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The Success of Native Advertising Hinges on Earning Readers’ Trust

Brands need to get better at converting paid media into a loyal audience

There’s been much talk of late about the effectiveness of sponsored content, and a pair of new studies published in the past few weeks have let some air out of that balloon. Both show that readers tend to take a skeptical view of branded content, especially the kind that appears on publisher sites (full disclosure: One of the studies was conducted by Contently, which signs my paycheck). 

Illustration: James Walton

Most media watchers have pointed out that the results of these surveys are bad news for an industry that’s increasingly counting on sponsored content to replace lost traditional ad revenue—and supposedly bad news for companies that have built their businesses on helping brands create editorial content. But I think the results actually reveal an opportunity— not only for content marketing shops, but for brands and publishers as well.

First, lumping everything a brand publishes under the umbrella of sponsored content ignores the fact that there’s a huge distinction in readers’ minds between paid media and owned media. In a rush to judgment on branded content, many people in our industry miss the point that readers trust earned media whether it comes from a brand or not, but they’re suspicious of paid media no matter whose name is on it.

Contently works with a lot of brands and publishers on the paid media side of branded content, but the lion’s share of our business (and where we see the future) is on brands owning their own content and paying to promote it on publishers’ sites as a piece of a bigger media strategy.

Here’s an analogy: Owned and paid media are kind of like a great teacher and a substitute. You see a great teacher every day; and most days you learn something new and useful from them. You build up trust with this teacher over time, you listen to what they have to say, and as with the best teachers, the relationship continues even after you’ve left the class. That’s the kind of relationship brand publishers can create with owned media.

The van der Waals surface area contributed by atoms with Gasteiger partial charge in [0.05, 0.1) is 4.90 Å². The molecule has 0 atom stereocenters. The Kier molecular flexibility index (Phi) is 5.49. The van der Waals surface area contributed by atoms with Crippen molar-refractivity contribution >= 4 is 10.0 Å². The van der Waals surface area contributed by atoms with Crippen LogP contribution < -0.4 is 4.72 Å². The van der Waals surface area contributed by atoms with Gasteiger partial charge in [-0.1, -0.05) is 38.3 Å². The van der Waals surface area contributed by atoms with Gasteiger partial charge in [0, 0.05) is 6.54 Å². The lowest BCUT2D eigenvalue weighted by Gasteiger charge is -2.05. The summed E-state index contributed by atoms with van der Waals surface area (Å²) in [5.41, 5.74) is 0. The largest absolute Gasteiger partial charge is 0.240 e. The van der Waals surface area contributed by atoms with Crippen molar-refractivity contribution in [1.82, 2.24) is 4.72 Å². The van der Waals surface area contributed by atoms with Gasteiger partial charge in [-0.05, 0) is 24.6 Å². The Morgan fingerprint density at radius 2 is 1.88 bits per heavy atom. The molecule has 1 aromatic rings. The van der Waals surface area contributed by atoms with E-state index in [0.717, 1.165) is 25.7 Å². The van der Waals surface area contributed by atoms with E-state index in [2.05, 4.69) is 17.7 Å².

A substitute (a sponsored story), on the other hand, doesn’t have that earned trust, and anything they say is going to naturally be viewed with more suspicion. Here’s the thing though: sometimes the substitute is awesome. In the best cases, they can bring new perspectives, new information and new energy to a classroom. The best sponsored content can bring those things to an audience in the same way.

One could make (and many have made) the case that brands communicating directly with audiences is bad news for publishers who depend on being the audience gatekeepers. I don’t buy that.

For one, building an audience is hard, and even a brand with its own audience will want to reach other audiences with its message. Whether it uses sponsored stories, paid distribution or social advertising to get there is dependent on the circumstances—but the need to reach additional eyeballs efficiently and effectively is constant.

Case in point: Contently’s industry pub, The Content Strategist, has nearly 200,000 unique visitors per month at last count. And yet we still pay to place sponsored content on publisher sites (Adweek is one such partner). Why would we do that when we could put it in front of our own audience for free? Simple. Those sites have the readers, the audience we want and need to reach.

As the study conducted by Edelman Berland/IAB concludes, sponsored content is only effective if both the brand and publisher work together to make sure the reader is getting something valuable. That means no sales pitches, extra transparency and, above all, a focus on quality storytelling. When brands pay to put content elsewhere, they need to be sure the publisher is willing to work with them to make certain the sponsored content put on their site is great. Publishers in turn need to push back against brands that are intent on promoting schlock.

Despite some misgivings from readers, sponsored content is and will continue to be incredibly valuable to all branches of the media ecosystem—brands, publishers, readers—but only if it’s done thoughtfully.

No one wins if the substitute sucks.

Sam Slaughter (@samslaughter215) is vp of content at Contently.

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